|78.||From Klausenburg to Bistritz||405|
From Deés to Nagybánya, 406. — From Sajó-Magyarós to|
Maros-Ludas. From Bistritz to Alt-Rodna, 407.
|79.||From Klausenburg to Hermannstadt and Kronstadt||407|
From Torda to Topánfalva and Toroczkó. From Kocsárd|
to Szász-Régen. From Szász-Régen to Bistritz and to Borszék,
408. — From Schässburg to Csik-Szereda viâ Szekely-Ud-
varhély, 410. — From Reps to Fogaras, 411.
|80.||Kronstadt and Environs||411|
From Kronstadt to Hosszufalu and to Zernest. Mountain|
Ascents, 413, 414. — From Kronstadt to Kézdi-Vásárhely.
From Sepsi-Szent-György to Borszék, 415.
|81.||From Arad to Hermannstadt||415|
From Piski to Vajda-Hunyad; to Petrosény and Lupény,|
416. — From Petrosény to Hermannstadt, 417. — From
Karlsburg to Abrudbánya, 419.
From Alvincz to Hermannstadt
|82.||Hermannstadt and Environs||419|
|Hohe Rinne, 421.|
|83.||From Hermannstadt to Fogaras||421|
Heltau; Michelsberg, 421. — Rotenturm Pass; Surul; Negoi,|
422. — Bullea Valley. Podragu. From Fogaras to Kron-
|84.||From Kronstadt to Bucharest viâ Predeal||423|
From Predeal to Rosenau, 424. — From Bucharest to|
The former principality of Transylvania, called Erdély by the Magyars, and Ardealu by the Roumanians (both meaning 'forest- land'), a mountainous district of about 21,000 sq. M. in extent, with 2,456,000 inhab., forms the S.E. part of Hungary (15 counties). Its German name of Siebenbürgen has been derived from the first seven 'burgs', or fortresses, built by the German colonists, or from the seven once fortified towns of Hermannstadt, Klausenburg, Kronstadt, Bistritz, Medias, Mühlenbach, and Schässburg.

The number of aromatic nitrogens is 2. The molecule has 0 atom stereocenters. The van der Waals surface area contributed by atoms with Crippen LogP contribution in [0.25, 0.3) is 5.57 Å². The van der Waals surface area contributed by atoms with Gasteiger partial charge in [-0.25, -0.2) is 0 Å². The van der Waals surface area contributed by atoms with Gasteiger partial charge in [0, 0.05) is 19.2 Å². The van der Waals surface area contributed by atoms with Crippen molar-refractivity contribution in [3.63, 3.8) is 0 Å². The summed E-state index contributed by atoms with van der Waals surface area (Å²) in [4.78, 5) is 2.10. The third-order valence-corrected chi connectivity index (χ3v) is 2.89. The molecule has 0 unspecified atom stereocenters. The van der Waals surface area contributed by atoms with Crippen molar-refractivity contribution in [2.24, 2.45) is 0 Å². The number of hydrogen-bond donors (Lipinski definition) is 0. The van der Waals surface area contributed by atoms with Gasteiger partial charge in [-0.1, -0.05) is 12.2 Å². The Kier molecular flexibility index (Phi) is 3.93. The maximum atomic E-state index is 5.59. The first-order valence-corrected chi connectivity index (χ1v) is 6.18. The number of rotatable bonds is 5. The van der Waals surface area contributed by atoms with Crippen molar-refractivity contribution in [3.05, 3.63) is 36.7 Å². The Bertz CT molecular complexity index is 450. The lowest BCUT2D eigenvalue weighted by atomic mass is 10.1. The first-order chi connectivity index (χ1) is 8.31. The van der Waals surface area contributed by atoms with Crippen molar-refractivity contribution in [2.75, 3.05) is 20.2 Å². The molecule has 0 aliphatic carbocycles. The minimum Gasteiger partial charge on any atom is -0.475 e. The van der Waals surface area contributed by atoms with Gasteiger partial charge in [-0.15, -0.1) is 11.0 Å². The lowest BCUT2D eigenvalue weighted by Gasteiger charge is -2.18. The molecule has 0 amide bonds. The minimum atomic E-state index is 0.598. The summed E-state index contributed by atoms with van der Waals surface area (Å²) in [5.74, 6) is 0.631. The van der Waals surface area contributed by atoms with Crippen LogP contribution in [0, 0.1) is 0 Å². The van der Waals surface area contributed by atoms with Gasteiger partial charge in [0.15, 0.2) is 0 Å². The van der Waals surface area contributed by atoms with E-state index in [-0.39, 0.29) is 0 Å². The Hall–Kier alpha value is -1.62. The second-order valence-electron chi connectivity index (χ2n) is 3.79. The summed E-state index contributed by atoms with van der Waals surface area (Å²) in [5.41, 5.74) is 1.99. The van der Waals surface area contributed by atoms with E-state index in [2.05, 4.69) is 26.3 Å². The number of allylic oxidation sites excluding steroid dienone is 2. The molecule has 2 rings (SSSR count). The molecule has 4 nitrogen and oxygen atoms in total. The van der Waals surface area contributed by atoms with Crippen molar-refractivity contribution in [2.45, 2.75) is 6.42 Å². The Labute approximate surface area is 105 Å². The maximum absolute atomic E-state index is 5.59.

History. At the beginning of the Christian era the district now known as Transylvania formed part of the kingdom of Dacia, and in 105 A.D., on the subjugation by Trajan of Decebalus, the last Dacian sovereign, it was incorporated with the Roman province of Dacia. It remained under Roman sway till 274 A. D., when the Emperor Aurelian was compelled to withdraw his troops and the flower of the Roman colonists across the Danube by the Gothic hordes from the N., which now poured into the country. From this date down to the beginning of the 12th cent. Transylvania was the great theatre of battles between the Ostrogoths, Huns, Longobards, Bulgarians, Magyars, Kumans, and other Eastern races